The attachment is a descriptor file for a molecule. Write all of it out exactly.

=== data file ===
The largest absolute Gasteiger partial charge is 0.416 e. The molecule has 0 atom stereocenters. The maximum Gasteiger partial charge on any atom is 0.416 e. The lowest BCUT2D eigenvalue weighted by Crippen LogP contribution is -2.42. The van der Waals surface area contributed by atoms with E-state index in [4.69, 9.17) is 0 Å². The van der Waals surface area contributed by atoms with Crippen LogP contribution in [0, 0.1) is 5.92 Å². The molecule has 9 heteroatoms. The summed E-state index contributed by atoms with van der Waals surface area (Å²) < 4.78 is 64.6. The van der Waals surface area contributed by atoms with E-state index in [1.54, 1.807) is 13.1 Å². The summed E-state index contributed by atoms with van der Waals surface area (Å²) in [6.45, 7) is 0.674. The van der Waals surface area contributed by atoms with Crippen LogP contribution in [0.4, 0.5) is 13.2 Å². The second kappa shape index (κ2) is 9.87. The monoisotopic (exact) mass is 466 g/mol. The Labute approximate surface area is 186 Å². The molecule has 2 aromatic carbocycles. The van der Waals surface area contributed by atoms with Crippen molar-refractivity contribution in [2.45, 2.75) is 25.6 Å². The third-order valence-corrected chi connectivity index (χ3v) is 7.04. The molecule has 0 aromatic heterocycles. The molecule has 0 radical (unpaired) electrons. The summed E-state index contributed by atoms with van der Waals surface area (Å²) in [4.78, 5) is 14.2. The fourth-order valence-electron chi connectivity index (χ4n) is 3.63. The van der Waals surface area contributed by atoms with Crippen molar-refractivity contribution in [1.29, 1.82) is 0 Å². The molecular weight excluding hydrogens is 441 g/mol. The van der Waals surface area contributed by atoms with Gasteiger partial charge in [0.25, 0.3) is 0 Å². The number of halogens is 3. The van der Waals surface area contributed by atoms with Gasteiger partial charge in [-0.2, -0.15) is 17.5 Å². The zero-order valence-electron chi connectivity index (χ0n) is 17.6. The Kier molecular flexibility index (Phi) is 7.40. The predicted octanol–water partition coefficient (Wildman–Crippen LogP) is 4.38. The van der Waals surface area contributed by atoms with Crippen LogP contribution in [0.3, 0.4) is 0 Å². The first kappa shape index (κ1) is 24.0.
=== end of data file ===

The largest absolute Gasteiger partial charge is 0.416 e. The molecule has 0 atom stereocenters. The maximum Gasteiger partial charge on any atom is 0.416 e. The lowest BCUT2D eigenvalue weighted by Crippen LogP contribution is -2.42. The van der Waals surface area contributed by atoms with E-state index in [4.69, 9.17) is 0 Å². The van der Waals surface area contributed by atoms with Crippen LogP contribution in [0, 0.1) is 5.92 Å². The molecule has 9 heteroatoms. The summed E-state index contributed by atoms with van der Waals surface area (Å²) < 4.78 is 64.6. The van der Waals surface area contributed by atoms with E-state index in [1.54, 1.807) is 13.1 Å². The summed E-state index contributed by atoms with van der Waals surface area (Å²) in [6.45, 7) is 0.674. The van der Waals surface area contributed by atoms with Crippen LogP contribution in [0.4, 0.5) is 13.2 Å². The second kappa shape index (κ2) is 9.87. The monoisotopic (exact) mass is 466 g/mol. The Labute approximate surface area is 186 Å². The molecule has 2 aromatic carbocycles. The van der Waals surface area contributed by atoms with Crippen molar-refractivity contribution in [2.45, 2.75) is 25.6 Å². The third-order valence-corrected chi connectivity index (χ3v) is 7.04. The molecule has 0 aromatic heterocycles. The molecule has 0 radical (unpaired) electrons. The summed E-state index contributed by atoms with van der Waals surface area (Å²) in [4.78, 5) is 14.2. The fourth-order valence-electron chi connectivity index (χ4n) is 3.63. The van der Waals surface area contributed by atoms with Crippen molar-refractivity contribution in [1.29, 1.82) is 0 Å². The molecular weight excluding hydrogens is 441 g/mol. The van der Waals surface area contributed by atoms with Gasteiger partial charge in [0.25, 0.3) is 0 Å². The number of halogens is 3. The van der Waals surface area contributed by atoms with Gasteiger partial charge in [-0.2, -0.15) is 17.5 Å². The zero-order valence-electron chi connectivity index (χ0n) is 17.6. The Kier molecular flexibility index (Phi) is 7.40. The predicted octanol–water partition coefficient (Wildman–Crippen LogP) is 4.38. The van der Waals surface area contributed by atoms with Crippen LogP contribution in [0.3, 0.4) is 0 Å². The first kappa shape index (κ1) is 24.0.